This paper identifies some potential applications of this wiki and outlines the information required by users in order to implement each of these.
|Application||You need to:-|
|Casual browsing||Start from the URL of the Home page or the Site Map|
|Correcting or amending text||Use the Edit command|
|Monitoring changes||Create a Watch List|
|Adding paragraphs||Master the Wiki Commands and Conventions|
|Setting up a new topic||Use the page set up conventions|
|Discussing an issue||Use the Discussion pages|
|Posting an article||Use the Magazine section|
|Research||Use the Research tool|
|Learn more about wikis||Take note of useful pages|
The Portal Page is at:-
The Site Map is at
N.B. Anyone can browse the wiki, but if you want to add material or even do the most minimal editing then please create an account and log in.
Tip To make the text in your browser bigger, Hold the CTL key down and press the '=' key - the equals key. (CTL and '-' - the minus key - makes the text smaller.)
Click the Edit tab at the top of the page. (You can then edit the whole page.)
Click on the  command at the top of the section you want to edit.
(A text panel opens.)
Make changes and Click on the Show preview button at the bottom of the panel.
When you are satisfied, Click on the Save Page Button
You can abort at any time by clicking on Cancel.
A comprehensive guide to editing can be found by clicking on Editing help.
Tip Clicking on a link with the CTL key pressed will open the target page in a new tab. This is useful when you want to keep open the page you are working on such as when you have not saved an edit yet.
Remember in a wiki anybody can change anything!!
Open the Topic page you want to monitor.
Click on the starred tab at the top of the page.
(This will turn blue and give you a pop-up message to say the page has been added to your watch list.)
Alternatively, while you are editing a page, tick the Watch this page box at the foot of the edit panel before you-
Save this page
You can view a list of the topics you are watching by clicking on My watchlist at the top of the page.
The wiki Markup language creates html behind the scenes. Often html can be used directly. It manipulates text by using embedded commands. A common format is:-
<start_command> text to be manipulated </end_command>
- (But it is often easier to use the wiki commands, such as a colon at the beginning of the line for indenting or surrounding the text with two or three single quotes for italicising or emboldening.)
Use of colour
Hyperlinks are recognised automatically and shown in blue.
Topics which have been designated but not yet set up are shown in red.
We are showing dates in bold maroon.e.g. 2012
We are showing source types in bold fuschia e.g. Full Text
Page setup conventionsEdit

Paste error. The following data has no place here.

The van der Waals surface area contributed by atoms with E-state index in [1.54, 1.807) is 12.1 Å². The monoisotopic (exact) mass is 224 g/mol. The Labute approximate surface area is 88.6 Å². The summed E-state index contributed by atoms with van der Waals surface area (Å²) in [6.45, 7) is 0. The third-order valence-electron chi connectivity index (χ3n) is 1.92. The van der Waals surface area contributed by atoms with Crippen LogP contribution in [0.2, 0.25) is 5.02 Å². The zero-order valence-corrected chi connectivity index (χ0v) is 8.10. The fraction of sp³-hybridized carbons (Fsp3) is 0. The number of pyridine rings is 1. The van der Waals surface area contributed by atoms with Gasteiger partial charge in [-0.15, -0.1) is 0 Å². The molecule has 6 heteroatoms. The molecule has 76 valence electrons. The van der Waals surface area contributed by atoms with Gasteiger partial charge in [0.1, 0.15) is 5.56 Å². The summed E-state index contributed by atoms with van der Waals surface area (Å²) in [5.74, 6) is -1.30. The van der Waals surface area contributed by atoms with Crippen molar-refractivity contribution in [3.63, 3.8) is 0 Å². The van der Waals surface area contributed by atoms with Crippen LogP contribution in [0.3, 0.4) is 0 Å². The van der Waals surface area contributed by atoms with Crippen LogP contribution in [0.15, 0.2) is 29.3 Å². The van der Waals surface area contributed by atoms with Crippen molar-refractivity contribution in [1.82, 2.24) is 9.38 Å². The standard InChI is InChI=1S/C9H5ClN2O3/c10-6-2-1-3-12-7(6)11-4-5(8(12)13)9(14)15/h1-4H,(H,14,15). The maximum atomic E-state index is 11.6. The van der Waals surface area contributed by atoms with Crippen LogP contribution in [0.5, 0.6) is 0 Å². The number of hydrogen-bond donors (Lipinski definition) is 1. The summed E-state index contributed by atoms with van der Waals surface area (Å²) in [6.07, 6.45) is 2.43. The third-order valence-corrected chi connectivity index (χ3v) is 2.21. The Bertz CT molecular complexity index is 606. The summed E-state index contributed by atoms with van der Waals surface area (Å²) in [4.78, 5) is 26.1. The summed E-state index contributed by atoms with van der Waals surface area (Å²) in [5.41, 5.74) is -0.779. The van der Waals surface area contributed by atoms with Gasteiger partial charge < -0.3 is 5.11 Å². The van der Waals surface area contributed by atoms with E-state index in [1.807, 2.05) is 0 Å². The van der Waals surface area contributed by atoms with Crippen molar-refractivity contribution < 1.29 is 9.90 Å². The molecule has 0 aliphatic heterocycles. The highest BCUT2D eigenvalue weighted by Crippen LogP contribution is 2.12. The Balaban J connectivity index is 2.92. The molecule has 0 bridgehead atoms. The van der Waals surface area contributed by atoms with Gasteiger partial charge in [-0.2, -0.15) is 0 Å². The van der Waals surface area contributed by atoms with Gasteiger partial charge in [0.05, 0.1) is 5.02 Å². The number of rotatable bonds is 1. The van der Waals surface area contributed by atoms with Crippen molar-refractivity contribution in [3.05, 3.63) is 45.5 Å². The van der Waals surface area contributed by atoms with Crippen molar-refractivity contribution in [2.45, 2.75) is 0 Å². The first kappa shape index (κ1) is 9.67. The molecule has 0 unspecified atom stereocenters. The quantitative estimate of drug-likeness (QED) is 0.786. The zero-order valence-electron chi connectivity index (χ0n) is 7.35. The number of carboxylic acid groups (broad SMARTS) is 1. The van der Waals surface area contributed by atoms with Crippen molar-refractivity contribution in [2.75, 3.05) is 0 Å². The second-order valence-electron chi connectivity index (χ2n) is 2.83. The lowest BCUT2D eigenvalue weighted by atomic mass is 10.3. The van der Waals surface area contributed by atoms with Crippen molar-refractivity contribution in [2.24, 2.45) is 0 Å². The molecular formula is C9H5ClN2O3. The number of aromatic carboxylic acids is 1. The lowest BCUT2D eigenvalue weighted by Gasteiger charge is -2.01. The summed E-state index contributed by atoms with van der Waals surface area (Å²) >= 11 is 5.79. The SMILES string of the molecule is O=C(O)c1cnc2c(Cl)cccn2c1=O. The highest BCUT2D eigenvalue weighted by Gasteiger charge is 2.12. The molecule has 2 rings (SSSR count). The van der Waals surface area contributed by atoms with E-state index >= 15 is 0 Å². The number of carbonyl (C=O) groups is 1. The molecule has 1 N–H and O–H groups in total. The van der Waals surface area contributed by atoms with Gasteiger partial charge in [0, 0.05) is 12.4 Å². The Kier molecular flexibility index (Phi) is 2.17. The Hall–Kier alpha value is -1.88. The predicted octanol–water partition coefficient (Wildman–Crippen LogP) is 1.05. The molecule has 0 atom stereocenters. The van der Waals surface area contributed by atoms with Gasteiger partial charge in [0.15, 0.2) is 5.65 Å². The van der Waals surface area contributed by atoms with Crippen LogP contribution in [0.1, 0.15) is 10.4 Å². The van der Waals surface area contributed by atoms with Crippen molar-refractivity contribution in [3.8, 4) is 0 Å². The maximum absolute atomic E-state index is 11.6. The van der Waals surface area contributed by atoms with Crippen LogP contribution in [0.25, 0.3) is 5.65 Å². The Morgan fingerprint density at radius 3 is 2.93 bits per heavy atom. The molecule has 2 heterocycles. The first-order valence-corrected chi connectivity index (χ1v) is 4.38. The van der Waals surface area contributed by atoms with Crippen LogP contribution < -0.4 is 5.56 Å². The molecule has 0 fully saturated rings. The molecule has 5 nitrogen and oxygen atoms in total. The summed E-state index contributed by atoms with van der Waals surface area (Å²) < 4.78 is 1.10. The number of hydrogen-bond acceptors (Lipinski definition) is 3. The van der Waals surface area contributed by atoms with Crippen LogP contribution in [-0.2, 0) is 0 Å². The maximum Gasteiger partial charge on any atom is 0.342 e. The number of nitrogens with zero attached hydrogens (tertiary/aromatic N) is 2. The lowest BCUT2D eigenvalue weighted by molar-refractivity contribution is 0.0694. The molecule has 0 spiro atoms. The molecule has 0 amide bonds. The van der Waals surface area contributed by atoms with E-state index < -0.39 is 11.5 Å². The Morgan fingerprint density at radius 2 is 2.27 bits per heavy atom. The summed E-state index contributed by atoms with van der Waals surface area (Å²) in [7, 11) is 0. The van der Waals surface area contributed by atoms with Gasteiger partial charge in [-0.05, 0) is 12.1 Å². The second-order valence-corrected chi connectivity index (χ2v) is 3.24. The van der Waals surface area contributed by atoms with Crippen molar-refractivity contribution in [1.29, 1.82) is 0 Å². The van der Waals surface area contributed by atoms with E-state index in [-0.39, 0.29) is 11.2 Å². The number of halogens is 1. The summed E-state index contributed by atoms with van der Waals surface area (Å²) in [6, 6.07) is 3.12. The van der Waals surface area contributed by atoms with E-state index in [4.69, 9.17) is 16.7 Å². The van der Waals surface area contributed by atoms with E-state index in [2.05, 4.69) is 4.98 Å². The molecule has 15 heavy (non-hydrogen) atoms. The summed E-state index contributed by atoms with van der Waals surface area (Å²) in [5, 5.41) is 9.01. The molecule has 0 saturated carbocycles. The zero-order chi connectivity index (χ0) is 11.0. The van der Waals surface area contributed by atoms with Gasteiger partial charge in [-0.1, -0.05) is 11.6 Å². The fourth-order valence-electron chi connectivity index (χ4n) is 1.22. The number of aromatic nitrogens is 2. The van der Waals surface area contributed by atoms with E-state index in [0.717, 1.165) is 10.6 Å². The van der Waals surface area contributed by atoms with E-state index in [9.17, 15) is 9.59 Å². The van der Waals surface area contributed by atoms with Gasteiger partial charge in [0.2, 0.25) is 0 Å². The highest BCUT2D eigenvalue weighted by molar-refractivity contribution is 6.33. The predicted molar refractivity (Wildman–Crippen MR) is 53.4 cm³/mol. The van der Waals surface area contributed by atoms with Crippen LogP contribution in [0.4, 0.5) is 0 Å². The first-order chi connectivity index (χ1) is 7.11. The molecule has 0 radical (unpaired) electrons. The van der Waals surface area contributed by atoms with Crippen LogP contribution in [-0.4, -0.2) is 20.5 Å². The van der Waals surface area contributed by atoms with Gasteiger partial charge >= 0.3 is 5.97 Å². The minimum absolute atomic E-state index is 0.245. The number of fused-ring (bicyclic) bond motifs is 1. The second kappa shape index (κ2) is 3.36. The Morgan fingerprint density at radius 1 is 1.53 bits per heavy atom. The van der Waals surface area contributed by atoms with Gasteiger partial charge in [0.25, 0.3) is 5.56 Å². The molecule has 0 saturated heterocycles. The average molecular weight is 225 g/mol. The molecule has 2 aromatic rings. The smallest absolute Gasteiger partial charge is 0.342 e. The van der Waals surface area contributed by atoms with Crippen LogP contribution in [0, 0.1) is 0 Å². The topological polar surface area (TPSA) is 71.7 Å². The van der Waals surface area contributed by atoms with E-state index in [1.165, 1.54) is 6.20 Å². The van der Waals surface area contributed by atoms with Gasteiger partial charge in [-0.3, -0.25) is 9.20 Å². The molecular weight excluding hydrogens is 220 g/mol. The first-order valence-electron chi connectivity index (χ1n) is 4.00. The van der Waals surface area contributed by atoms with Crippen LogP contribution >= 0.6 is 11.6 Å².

You can put anything you like on any page but, to give the wiki some cohesion, some conventions have been adopted.
For an example go to the list of contents on the Home Page and click on the GM1 page in the Neuroprotection Section.
This was created by inserting the line :-
In the Contents Table. The title then appeared in red in the table and clicking on this sets up a blank page.
At the top of the page is an indented bold summary of what this Topic is all about.
The main headings are Background, Research, Further Reading, Related Pages, References.
To set up a Heading enclose it in pairs of equals signs e.g. ==Background==.
When the wiki software finds four such headings it automatically sets up a table of contents at the top of the page. (This can be suppressed by inserting the 'Magic Word' __NOTOC__ at the top of the page. It can be enforced and placed anywhere you want by putting __TOC__ there on a line of its own. Note the pair of underscores at both ends.)
Numbered Sub-headings can be added by increasing the number of equals signs, e.g. ===Early Research=== gives Early Research in the body of the text and 1.1 Early Research in the Table contents.
Automatic listing of references takes place by inserting a final heading of ==References== and following it with the single line of text viz:- <references/> (Note the slash at the end of the tag.)
Written as a continuous narrative but decomposed here into its component parts.
|Smith and Jones||Two authors|
|Smith et al||More than two|
|<ref>||<ref>||Start of reference|
|Author's names||Smith, N.J.; Jones, John and du Toit, F.||Surname first|
|Publication||Nature 45 (23) 1243-1275||Title Vol. No. Page(s)|
|Title of item||The Parkinson's Riddle||In italics|
|</ref>||</ref>||End of reference|
Every Topic page has a corresponding Discussion page for freeform dialogue. To initiate/view/take part in a discussion click on Discuss at the top of a Topic page.
The Magazine sectionEdit
View by Clicking on Magazine Section on the Home Page
On most pages a Research tool can be found at the foot of the Further Reading section. It comprises a series of Click On links to source databases. When you have browsed these you may be able to distil the information into the wiki.
For multi-topic pages the Research tool takes the form of a Table
Tip There is a Template for the simple Research Tool. It can be found at: Template:PDLitSearch
It is used, for example, in PD_Neuroprotection where it looks like this:
Improve your technical writing skills and techniques.
Templates are useful when you want the same thing to be repeated on a number of pages, such as a list of related pages. When you create a new related page you only have to add it to the list in the template and it appears automatically in all the pages where you have inserted the template.
- The Related Pages part of the corresponding edit page:- http://en.wikiversity.org/w/index.php?title=PD_Neuroprotection/Neuroprotective_agents&action=edit§ion=5,
- The Template page itself:- Template:PD_Neuroprotection_Pages
- The End page for that:- http://en.wikiversity.org/w/index.php?title=Template:PD_Neuroprotection_Pages&action=edit